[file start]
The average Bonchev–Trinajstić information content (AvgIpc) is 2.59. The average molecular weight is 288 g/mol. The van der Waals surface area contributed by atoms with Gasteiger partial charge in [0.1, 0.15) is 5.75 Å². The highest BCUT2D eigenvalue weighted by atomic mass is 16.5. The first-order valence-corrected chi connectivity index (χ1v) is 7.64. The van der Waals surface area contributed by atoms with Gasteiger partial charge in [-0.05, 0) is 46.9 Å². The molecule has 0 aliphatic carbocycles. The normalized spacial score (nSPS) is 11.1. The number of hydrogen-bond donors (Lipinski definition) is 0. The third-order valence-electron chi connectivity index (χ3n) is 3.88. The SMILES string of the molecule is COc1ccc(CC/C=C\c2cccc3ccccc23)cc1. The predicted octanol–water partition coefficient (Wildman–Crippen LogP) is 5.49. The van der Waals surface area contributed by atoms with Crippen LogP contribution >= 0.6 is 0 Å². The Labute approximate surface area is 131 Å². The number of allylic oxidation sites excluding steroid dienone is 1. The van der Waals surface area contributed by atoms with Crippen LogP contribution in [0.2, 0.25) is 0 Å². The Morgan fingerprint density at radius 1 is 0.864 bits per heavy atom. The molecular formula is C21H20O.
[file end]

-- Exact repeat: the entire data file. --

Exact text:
The average Bonchev–Trinajstić information content (AvgIpc) is 2.59. The average molecular weight is 288 g/mol. The van der Waals surface area contributed by atoms with Gasteiger partial charge in [0.1, 0.15) is 5.75 Å². The highest BCUT2D eigenvalue weighted by atomic mass is 16.5. The first-order valence-corrected chi connectivity index (χ1v) is 7.64. The van der Waals surface area contributed by atoms with Gasteiger partial charge in [-0.05, 0) is 46.9 Å². The molecule has 0 aliphatic carbocycles. The normalized spacial score (nSPS) is 11.1. The number of hydrogen-bond donors (Lipinski definition) is 0. The third-order valence-electron chi connectivity index (χ3n) is 3.88. The SMILES string of the molecule is COc1ccc(CC/C=C\c2cccc3ccccc23)cc1. The predicted octanol–water partition coefficient (Wildman–Crippen LogP) is 5.49. The van der Waals surface area contributed by atoms with Crippen LogP contribution >= 0.6 is 0 Å². The Labute approximate surface area is 131 Å². The number of allylic oxidation sites excluding steroid dienone is 1. The van der Waals surface area contributed by atoms with Crippen LogP contribution in [0.2, 0.25) is 0 Å². The Morgan fingerprint density at radius 1 is 0.864 bits per heavy atom. The molecular formula is C21H20O.